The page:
• Dizzying studies: When the patient suffers vertiginous alterations or dizziness, evaluation with vestibular tests by the otorhinolaryngologist is necessary.

In the context of cervical sprain, it is crucial to establish clear differences between the terms associated with this pathology:

Cervicalgia

It is a symptomatic concept and means cervical pain. It does not indicate a specific injury, as it is based on the patient's description of the pain. Neck pain can be chronic, meaning that pain persists continuously in the region of the neck, head, or other surrounding areas.

whiplash

It indicates that a flexion-extension mechanism has occurred on the cervical spine but does not allow a diagnosis of the injuries produced. Generally, the origin is post-traumatic due to a car accident.

When whiplash occurs and as a consequence you suffer neck pain, neck stiffness or dizziness, it is very complex to distinguish which anatomical alteration has occurred and is causing the discomfort.

The most common symptoms of whiplash are mainly neck stiffness or dizziness. It is very complex to distinguish which anatomical alteration has occurred and is causing the discomfort.

Whiplash does not present sequelae in most cases, the patient will have to follow treatment for a successful recovery.

Cervical discopathy

This condition occurs when one of the discs in the spine is damaged, causing pain in the patient. Although it may share symptoms with cervical sprain, it is a different condition that directly affects the intervertebral discs of the cervical spine.

The patient's attitude plays a crucial role in recovery from a cervical sprain. Maintaining a positive state of mind and being committed to the recovery process are essential to achieving rapid clinical improvement.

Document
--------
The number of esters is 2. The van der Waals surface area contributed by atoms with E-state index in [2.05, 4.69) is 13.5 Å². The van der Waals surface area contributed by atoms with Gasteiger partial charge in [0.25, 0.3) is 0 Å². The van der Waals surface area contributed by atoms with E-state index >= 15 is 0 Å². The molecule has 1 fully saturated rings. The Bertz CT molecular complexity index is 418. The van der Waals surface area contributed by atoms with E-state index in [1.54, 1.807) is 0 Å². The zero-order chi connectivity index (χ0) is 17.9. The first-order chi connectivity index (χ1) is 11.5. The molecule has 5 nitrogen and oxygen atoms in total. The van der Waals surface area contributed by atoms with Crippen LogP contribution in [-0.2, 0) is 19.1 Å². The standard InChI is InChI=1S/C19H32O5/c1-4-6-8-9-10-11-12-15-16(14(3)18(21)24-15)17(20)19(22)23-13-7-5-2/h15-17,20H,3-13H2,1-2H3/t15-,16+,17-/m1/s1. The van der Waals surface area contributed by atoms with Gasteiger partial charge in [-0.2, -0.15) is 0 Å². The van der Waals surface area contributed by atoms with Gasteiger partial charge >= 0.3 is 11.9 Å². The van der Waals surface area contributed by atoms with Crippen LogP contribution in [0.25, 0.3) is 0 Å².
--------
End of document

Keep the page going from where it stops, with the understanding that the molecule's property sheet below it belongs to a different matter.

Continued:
When there are no serious injuries, such as dislocations or additional cervical fractures, Prolonged rest should be avoided, which should not exceed two days. Generally, the use of neck braces is usually counterproductive, since excessive immobilization of the neck muscles can cause failure due to atrophy.

The focus should be on maintaining a normal life, continuing with usual activities and gradually regaining neck mobility.

In the case of cervical or muscle contractures, medical treatment usually includes anti-inflammatories – analgesics and muscle relaxants.. Likewise, the application of local heat can help relax muscles and improve blood flow through vasodilation, helping to eliminate substances accumulated by soft tissue injuries such as histamine and prostaglandins.

Starting from the first week, it is possible to combine active progressive mobility exercises with physical rehabilitation.

If the process progresses with vertigo or dizziness, the use of antivertigin drugs may be necessary.. If this situation continues, evaluation by the otorhinolaryngologist and/or neurologist is important to diagnose or rule out alterations that may have occurred in the vestibular system or the nervous system.